update: WP eCommerce has updated to 3.8 which makes things much better. Still a few template issues but we’re on the right track. I’ll certainly try to update with thoughts on the update.

This week I’ve worked on 3 different e-commerce projects. Two worked with WP e-Commerce and one with Shopp. Admitely the Shopp work was mainly around getting SSL working properly on the site so I can’t comment on the themeing of the plugin but I can comment on building a WP e-Commerce theme and boy is it ‘fun’.

Get Started

To get started building a theme for WP e-Commerce you have to dig into the plugin and move some theme files into wp-content/uploads/wpsc/themes. Somehow WP e-Commerce can create that folder for you but not move the themes over? The second step is to duplicate the default theme and rename the folder to be whatever you’d like in your theme. Don’t forget that whatever your folder is called your stylesheet also has to be called, which seems pretty stupid to me. Why doesn’t it just recognize a styles.css file in any theme?

So now that we’ve got a theme going there are a few more questions. Why on earth can’t you just place the theme files into the main WordPress theme? Sure keep backwards compatibility so that the current system works but for those doing some type of automated deployment of themes (like me to multiple servers) I’ve now got to setup a totally different deployment scheme for the e-commerce theme. Since I also work in Git all the time I always exclude the uploads folder because I don’t want to automatically deploy images to servers where they aren’t linked to a corresponding post. So yeah I have to set up a new git repository then go over to Beanstalk and set up a new deployment. It’s just another thing that makes WP e-Commerce a pain to work with.

It Gets Worse

While the few items above are just little complaints that cost me time, we really get into some terrible when we crack open the default theme for WP e-Commerce. It seems that the developers of WP e-Commerce don’t know what an include is in PHP. Want to modify the breadcrumbs code? Yeah that’s in 4 files. How about the purchase button, again in 4 files. This is a sign of bad programming. It’s a programmers axiom that as soon as you use the same code in more than one spot you need to abstract that code and move it into a spot where it can be accessed from both files. Then updating becomes a matter of just one change which will propagate across multiple files. I took it upon myself to try and fix this by taking the default WP e-Commerce theme and using includes.

The other item that really bugs me about the duplication of code is that if you were able to move all the WP e-Commerce template files in to your WordPress theme you’d be able to take advantage of all the WordPress goodness that stops code duplication like get_template_part and locate_template. Alas you can’t have the template files in your main WordPress theme so you can’t.

Now I’ve take a look at the themes for the 3.8 release and they’ve done some clean up in the duplicated code world but there is still some more work to be done. Breadcrumbs are now built out of a single function call, we’ve got improvement but there is still a bunch of room for more.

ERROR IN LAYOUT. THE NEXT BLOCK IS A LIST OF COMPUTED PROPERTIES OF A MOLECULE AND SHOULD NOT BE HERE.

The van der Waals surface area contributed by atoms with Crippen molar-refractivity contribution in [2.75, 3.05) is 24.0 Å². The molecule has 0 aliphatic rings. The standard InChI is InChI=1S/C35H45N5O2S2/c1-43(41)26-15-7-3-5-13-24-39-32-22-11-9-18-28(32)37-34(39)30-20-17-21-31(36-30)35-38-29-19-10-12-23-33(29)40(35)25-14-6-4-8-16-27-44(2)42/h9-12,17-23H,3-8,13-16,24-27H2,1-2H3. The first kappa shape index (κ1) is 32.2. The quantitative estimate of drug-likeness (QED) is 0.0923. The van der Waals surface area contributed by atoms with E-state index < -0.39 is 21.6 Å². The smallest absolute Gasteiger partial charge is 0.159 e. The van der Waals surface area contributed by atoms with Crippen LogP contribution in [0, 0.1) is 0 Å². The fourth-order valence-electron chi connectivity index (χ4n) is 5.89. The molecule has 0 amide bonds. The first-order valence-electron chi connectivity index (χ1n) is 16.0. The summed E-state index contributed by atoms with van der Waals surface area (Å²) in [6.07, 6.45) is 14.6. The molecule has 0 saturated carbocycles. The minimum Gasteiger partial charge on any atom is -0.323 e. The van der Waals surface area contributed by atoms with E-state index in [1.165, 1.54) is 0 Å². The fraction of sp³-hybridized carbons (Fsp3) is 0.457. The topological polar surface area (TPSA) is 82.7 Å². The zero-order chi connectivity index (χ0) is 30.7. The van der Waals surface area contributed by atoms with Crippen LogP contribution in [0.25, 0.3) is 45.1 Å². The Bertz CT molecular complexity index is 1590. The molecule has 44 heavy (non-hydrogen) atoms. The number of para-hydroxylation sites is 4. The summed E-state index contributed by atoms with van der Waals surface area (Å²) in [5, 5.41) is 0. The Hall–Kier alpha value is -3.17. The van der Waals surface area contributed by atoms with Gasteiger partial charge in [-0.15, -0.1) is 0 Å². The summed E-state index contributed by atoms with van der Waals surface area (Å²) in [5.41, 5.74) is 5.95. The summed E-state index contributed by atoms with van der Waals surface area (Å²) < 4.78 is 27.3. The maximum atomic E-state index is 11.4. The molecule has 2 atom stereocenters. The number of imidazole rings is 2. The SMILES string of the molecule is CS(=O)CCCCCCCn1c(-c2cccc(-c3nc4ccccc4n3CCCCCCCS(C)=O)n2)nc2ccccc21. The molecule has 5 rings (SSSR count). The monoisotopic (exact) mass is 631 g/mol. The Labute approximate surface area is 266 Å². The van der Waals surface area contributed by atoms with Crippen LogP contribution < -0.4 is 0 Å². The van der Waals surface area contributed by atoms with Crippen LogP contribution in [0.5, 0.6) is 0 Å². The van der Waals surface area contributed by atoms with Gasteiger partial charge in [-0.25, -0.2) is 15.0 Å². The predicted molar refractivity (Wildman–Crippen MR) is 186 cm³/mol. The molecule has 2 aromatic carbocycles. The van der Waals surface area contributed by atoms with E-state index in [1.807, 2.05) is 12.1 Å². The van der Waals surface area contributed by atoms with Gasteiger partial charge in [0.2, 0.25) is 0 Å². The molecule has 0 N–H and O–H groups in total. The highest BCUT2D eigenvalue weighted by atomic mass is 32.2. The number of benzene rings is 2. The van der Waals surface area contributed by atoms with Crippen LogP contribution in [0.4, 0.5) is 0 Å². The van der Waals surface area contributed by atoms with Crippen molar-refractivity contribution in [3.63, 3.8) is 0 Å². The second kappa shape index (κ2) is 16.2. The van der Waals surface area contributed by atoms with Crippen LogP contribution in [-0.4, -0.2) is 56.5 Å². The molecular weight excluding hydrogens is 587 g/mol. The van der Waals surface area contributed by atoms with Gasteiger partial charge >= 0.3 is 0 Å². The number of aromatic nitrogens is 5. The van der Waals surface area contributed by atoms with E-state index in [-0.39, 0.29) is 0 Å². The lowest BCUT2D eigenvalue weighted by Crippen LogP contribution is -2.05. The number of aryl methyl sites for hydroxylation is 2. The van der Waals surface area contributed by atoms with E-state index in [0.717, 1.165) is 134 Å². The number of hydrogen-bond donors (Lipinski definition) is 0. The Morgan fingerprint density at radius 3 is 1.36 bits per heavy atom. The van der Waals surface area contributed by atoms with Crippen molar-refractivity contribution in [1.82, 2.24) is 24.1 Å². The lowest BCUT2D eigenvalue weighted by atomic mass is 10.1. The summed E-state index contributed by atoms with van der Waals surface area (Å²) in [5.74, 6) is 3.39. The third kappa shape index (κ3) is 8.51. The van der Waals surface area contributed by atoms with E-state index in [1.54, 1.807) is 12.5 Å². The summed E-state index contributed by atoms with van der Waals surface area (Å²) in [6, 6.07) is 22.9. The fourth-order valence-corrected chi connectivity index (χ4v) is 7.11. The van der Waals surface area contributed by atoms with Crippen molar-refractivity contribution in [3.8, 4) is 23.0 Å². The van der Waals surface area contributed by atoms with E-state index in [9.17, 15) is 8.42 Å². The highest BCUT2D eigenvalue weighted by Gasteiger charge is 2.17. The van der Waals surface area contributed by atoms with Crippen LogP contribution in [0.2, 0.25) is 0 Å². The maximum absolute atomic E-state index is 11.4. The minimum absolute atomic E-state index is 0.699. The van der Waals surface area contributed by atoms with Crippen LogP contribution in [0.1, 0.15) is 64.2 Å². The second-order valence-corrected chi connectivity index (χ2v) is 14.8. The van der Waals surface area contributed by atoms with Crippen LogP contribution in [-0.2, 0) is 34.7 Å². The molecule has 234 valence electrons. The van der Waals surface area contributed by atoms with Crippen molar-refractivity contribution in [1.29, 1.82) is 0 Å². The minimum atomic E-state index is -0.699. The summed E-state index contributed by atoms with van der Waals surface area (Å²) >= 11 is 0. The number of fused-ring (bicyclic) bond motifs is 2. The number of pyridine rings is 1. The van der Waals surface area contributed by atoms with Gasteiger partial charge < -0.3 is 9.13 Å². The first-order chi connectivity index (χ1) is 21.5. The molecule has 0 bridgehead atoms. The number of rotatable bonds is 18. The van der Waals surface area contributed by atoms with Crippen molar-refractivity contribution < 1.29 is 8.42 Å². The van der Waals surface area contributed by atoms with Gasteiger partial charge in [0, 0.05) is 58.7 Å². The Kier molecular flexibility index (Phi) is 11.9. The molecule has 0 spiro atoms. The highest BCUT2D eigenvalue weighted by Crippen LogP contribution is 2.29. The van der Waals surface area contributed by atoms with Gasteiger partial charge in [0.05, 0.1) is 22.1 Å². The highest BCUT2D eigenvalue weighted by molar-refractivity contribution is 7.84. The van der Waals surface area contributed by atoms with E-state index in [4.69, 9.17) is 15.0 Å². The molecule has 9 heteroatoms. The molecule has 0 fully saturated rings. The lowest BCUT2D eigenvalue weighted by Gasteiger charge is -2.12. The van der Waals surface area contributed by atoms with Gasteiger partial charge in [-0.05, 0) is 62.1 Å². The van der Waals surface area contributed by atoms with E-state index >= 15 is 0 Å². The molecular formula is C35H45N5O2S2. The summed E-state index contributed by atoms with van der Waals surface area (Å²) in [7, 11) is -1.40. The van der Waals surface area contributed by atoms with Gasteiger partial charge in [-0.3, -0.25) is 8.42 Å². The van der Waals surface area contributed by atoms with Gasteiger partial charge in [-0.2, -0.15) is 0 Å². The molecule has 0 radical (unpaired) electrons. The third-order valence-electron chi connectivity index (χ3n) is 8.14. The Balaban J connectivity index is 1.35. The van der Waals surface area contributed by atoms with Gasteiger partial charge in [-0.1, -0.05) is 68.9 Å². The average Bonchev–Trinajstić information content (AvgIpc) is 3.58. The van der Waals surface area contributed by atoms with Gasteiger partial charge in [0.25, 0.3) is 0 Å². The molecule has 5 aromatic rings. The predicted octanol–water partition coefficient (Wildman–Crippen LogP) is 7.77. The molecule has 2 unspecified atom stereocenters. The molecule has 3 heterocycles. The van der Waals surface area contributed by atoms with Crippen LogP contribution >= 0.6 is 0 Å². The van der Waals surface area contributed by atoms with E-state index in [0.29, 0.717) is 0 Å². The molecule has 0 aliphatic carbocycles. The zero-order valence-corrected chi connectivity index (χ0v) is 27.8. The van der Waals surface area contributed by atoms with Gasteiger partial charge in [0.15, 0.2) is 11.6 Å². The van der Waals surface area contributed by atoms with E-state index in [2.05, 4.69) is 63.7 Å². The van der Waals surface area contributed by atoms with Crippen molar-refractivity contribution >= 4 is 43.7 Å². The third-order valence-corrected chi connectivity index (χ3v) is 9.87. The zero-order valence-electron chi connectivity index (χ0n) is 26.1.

Oh It’s Worse than that

Sure code duplication is pretty dang bad but there is something worse to be found inside the guts of WP e-Commerce. Thickbox effects for the design side are built right in to the plugin. Don’t like the Thickbox effect on the alternate image? Guess you have to hack the plugin to remove it then write your own functionality. I honestly can’t fathom why the effect is ‘required’ in this manor, especially since when you look up the Thickbox site it’s not even supported.

WP e-Commerce should have an option (or something) that lets you turn off the javascript effects that are purely presentational like Thickbox. Sure keep the stuff that lets the cart get updated by AJAX but if it’s purely presentational let us turn off the default easily.

And the Icing on the Cake

Again I’ll state that I’m looking at all of this from a Theme Developers perspective so I’ll admit that many people may not have this issue. To get alternate views Gold Cart is required, which is entirely fine I don’t mind supporting good work by paying for it. I own Gravity Forms, WP Touch Pro and a number of plugins from Plugin Buddy. What is so terrible about Gold Cart is that the single license is just that, one working copy of it.

At the very least Gold Cart should work fine when running on localhost since it’s on a local development machine. I understand that they want to ensure people pay for the plugin by having it really only run in one registered environment, but this is a PITA. It’s not like I’m using the plugin to make money while it’s running on my laptop so there is no real reason to have this limitation.

Is There Anything Good?

So after all that you’re probably wondering if there is something good about WP e-Commerce. WP e-Commerce is the only WordPress ecommerce plugin that has a single page checkout. Shopp has a 3 page checkout which means you’re going to loose sales on each page. Remember the title is talking about theme developers not store owners. For store owners this is a decent plugin that will keep your sales with the single page checkout, it’s just going to drive your web developer nuts (yes more nuts that they are already).